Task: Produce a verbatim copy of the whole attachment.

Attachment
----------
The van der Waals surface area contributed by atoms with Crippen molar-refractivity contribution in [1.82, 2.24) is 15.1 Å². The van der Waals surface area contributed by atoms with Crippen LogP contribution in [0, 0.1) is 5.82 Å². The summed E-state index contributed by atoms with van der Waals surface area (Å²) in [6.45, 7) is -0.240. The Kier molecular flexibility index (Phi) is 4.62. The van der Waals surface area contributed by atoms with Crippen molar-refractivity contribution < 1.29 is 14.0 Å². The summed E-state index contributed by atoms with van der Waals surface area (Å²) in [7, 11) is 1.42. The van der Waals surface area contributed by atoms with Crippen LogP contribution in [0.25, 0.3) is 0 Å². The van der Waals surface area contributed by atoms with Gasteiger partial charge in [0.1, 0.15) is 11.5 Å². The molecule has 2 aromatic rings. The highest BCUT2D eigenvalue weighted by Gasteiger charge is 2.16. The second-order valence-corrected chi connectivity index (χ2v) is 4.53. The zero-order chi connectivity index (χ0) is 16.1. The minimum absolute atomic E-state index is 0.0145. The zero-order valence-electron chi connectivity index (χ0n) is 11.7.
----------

The van der Waals surface area contributed by atoms with Crippen molar-refractivity contribution in [1.82, 2.24) is 15.1 Å². The van der Waals surface area contributed by atoms with Crippen LogP contribution in [0, 0.1) is 5.82 Å². The summed E-state index contributed by atoms with van der Waals surface area (Å²) in [6.45, 7) is -0.240. The Kier molecular flexibility index (Phi) is 4.62. The van der Waals surface area contributed by atoms with Crippen molar-refractivity contribution < 1.29 is 14.0 Å². The summed E-state index contributed by atoms with van der Waals surface area (Å²) in [7, 11) is 1.42. The van der Waals surface area contributed by atoms with Crippen LogP contribution in [0.25, 0.3) is 0 Å². The van der Waals surface area contributed by atoms with Gasteiger partial charge in [0.1, 0.15) is 11.5 Å². The molecule has 2 aromatic rings. The highest BCUT2D eigenvalue weighted by Gasteiger charge is 2.16. The second-order valence-corrected chi connectivity index (χ2v) is 4.53. The zero-order chi connectivity index (χ0) is 16.1. The minimum absolute atomic E-state index is 0.0145. The zero-order valence-electron chi connectivity index (χ0n) is 11.7.